At 5 p.m., she leaves school, taking the public bus and walking home from the bus stand. However, she faces some disturbing challenges on the way home. She told me that random men on the road would come up to her and tease her. Unfortunately, this type of threat happens to too many girls in India. In fact, the National Crime Records Bureau of India calculates that “a crime against women is committed every three minutes.” Even though India has shown major improvements in women’s equality, the nation is still a long way from fostering a safe environment for all women.
Umabarathi usually reaches home between 5:45 and 6:00 p.m. Once she gets home, she quickly washes her face and grabs a snack. She hurriedly eats her snack and starts her night of homework and studying. With a late end to the school day, she has very little free time. Her homework and studying consume the majority of the evening and night. At 8 p.m., she eats dinner; when she is finished, returns to her studies. She studies until 10:30 p.m., then says her nighttime prayers and goes to sleep. This marks the end of Umabarathi’s day.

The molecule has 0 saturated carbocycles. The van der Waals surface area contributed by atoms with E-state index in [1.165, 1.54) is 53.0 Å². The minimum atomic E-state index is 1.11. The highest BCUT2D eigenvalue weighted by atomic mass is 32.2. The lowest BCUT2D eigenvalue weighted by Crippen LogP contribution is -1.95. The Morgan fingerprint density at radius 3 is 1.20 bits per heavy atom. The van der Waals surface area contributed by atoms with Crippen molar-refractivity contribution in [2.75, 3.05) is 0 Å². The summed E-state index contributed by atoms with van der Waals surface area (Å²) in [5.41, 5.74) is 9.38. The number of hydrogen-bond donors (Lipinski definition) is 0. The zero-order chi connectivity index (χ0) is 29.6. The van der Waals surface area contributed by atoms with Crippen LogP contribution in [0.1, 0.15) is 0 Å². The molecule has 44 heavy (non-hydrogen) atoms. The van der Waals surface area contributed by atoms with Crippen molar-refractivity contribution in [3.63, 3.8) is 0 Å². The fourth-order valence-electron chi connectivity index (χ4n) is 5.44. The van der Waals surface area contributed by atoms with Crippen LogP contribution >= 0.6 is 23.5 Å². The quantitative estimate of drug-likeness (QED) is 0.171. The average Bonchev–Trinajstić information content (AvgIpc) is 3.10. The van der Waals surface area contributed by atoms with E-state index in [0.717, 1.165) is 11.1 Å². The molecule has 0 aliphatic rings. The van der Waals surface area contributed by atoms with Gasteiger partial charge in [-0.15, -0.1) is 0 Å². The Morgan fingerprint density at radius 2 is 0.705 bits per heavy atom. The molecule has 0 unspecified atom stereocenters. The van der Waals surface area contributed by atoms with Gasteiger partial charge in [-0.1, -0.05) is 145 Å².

Umabarathi is no ordinary high schooler. Despite coming from a lower income family. Despite not being able to see her father for several consecutive months. Despite having to endure numerous setbacks. She faces her demanding life head on. She reaches for the stars and never looks down. She soars through the skies, handling the worsts of storms and never walks away from a shining light or a dead end. She is R. Umabarathi. Unstoppable. Invincible. A high school girl in India.